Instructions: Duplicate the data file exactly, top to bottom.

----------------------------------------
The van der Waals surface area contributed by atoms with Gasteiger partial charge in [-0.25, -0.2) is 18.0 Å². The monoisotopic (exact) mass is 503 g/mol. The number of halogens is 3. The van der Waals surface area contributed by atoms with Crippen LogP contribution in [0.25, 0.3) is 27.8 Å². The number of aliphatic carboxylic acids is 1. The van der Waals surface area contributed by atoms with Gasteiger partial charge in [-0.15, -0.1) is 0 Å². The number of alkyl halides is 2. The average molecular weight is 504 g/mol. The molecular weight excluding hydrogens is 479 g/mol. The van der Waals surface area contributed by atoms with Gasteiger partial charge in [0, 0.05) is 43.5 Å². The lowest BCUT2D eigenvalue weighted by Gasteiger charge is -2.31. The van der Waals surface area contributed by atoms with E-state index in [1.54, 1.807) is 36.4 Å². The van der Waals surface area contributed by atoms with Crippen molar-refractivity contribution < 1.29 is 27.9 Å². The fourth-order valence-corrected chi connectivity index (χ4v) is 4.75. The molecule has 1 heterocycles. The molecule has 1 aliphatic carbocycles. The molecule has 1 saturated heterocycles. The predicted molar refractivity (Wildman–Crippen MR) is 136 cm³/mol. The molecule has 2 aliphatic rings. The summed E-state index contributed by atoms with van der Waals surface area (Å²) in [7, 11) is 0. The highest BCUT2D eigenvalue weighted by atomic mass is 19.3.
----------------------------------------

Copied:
The van der Waals surface area contributed by atoms with Gasteiger partial charge in [-0.25, -0.2) is 18.0 Å². The monoisotopic (exact) mass is 503 g/mol. The number of halogens is 3. The van der Waals surface area contributed by atoms with Crippen LogP contribution in [0.25, 0.3) is 27.8 Å². The number of aliphatic carboxylic acids is 1. The van der Waals surface area contributed by atoms with Gasteiger partial charge in [-0.15, -0.1) is 0 Å². The number of alkyl halides is 2. The average molecular weight is 504 g/mol. The molecular weight excluding hydrogens is 479 g/mol. The van der Waals surface area contributed by atoms with Gasteiger partial charge in [0, 0.05) is 43.5 Å². The lowest BCUT2D eigenvalue weighted by Gasteiger charge is -2.31. The van der Waals surface area contributed by atoms with E-state index in [1.54, 1.807) is 36.4 Å². The van der Waals surface area contributed by atoms with Crippen molar-refractivity contribution < 1.29 is 27.9 Å². The fourth-order valence-corrected chi connectivity index (χ4v) is 4.75. The molecule has 1 heterocycles. The molecule has 1 aliphatic carbocycles. The molecule has 1 saturated heterocycles. The predicted molar refractivity (Wildman–Crippen MR) is 136 cm³/mol. The molecule has 2 aliphatic rings. The summed E-state index contributed by atoms with van der Waals surface area (Å²) in [7, 11) is 0. The highest BCUT2D eigenvalue weighted by atomic mass is 19.3.